Monday, 13 July 2015
Week 26: Amy
Director: Asif Kapadia
Seen: 3rd July 2015
Venue: Odeon Cinema Putney UK
“Slow down, you’re too important. Life teaches you how to live it if you live it long enough”
I remember exactly where I was and what I was doing when I heard about the death of Amy Winehouse and I recall vividly that it was not a shock. It was news that was in some way horribly inevitable after photo after photo of her appeared in the media skeletal, wild eyed and fragile. It was obvious to see that this was a woman who needed help and did not need the press hounding her lasciviously for increasingly disturbing pictures. Unfortunately for Amy her talent was such that she wasn’t able to just do what she loved. Instead she lived her life under a microscope constantly harangued by the paparazzi who seemed to take a sick glee in watching her downward spiral into addiction.
I had heard a lot of great things about ‘Amy’ directed by Asif Kapadia who also directed the very good ‘Senna’ (2010). This film follows Amy’s rise to meteoric fame and is very powerful as it is literally full of home video footage of her, we inhabit her world for a few hours and see her start on the dark path of self destruction. ‘Amy’ is not a traditional ‘talking heads’ style documentary but rather uses an immersive technique of voice overs from friends, colleagues and family. This style combined with all the personal footage is entirely and utterly absorbing.The story is of course very very tragic and some parts of it are very hard to watch as Amy becomes more erratic and sad. On the other hand you really feel the pure originality of her music and lyrics which in a way balances out the sadness.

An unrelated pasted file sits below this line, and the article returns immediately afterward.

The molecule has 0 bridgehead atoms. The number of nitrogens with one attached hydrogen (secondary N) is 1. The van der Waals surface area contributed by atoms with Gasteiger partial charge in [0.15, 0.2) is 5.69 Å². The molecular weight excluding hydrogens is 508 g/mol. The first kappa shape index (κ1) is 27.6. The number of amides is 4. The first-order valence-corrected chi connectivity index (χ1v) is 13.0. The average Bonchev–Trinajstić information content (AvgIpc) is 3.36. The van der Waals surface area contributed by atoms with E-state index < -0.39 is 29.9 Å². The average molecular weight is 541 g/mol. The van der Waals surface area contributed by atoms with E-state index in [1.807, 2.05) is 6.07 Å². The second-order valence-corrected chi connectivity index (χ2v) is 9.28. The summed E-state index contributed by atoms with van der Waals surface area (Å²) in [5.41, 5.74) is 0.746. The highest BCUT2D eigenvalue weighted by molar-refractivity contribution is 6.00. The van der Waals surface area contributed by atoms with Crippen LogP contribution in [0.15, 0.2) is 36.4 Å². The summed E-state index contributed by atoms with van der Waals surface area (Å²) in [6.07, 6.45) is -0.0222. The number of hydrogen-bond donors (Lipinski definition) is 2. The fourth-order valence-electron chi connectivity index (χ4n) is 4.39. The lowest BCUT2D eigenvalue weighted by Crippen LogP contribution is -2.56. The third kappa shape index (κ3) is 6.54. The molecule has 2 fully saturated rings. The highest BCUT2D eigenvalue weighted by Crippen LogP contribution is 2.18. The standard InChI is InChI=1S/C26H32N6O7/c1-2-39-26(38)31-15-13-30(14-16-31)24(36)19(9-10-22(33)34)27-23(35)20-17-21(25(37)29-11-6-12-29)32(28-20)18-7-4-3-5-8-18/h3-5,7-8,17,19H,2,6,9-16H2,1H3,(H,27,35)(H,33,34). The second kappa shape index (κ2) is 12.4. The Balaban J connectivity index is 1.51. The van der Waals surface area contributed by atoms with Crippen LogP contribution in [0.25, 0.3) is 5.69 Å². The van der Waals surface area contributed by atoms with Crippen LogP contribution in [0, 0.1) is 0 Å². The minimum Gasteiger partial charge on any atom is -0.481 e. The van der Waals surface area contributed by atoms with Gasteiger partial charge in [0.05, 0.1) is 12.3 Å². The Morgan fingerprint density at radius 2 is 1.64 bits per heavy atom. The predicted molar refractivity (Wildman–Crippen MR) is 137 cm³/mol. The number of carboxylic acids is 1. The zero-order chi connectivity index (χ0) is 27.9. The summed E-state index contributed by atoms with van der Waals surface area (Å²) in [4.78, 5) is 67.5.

At one point Amy states ‘If I ever thought I was famous I would kill myself’ and in a way she did.
It reminded me a lot of the Kurt Cobain story, another vulnerable individual that could not handle the trappings of stardom.
Amy’s relationships with her father Mitch and her one time husband Blake Fielder Civil come under close inspection and there is no doubt that her relationship with Blake in particular was extremely toxic. The first time he left her to go back to his girlfriend spurred Amy to pen the highly personal ‘Back to black’ it raises the interesting question if she hadn’t have experienced that break up would we have ever heard that album? So, although Blake undoubtedly initiated her into the world of hard drugs, it is a sad irony that her best music came about because of her relationship with him.
Of course Blake and Amy reunited and eventually got married. I was left to wonder about his intentions - did he truly love Winehouse or did he love the fame? I will leave that for you to decide for yourselves.
Her relationship with her father Mitch was also a tricky one, she clearly idolised him but in turn he made some very curious choices - one example is him following her to her retreat in St Lucia with a film crew in tow, the very thing she was running from.
The documentary is brilliant, gripping and truly tragic.It highlights the dark grip of addiction and what can happen when this is played out in the public eye.There were obviously various elements that led to the untimely death of Amy Winehouse but as I left the cinema the thought that struck me most was that the media have a lot to answer for.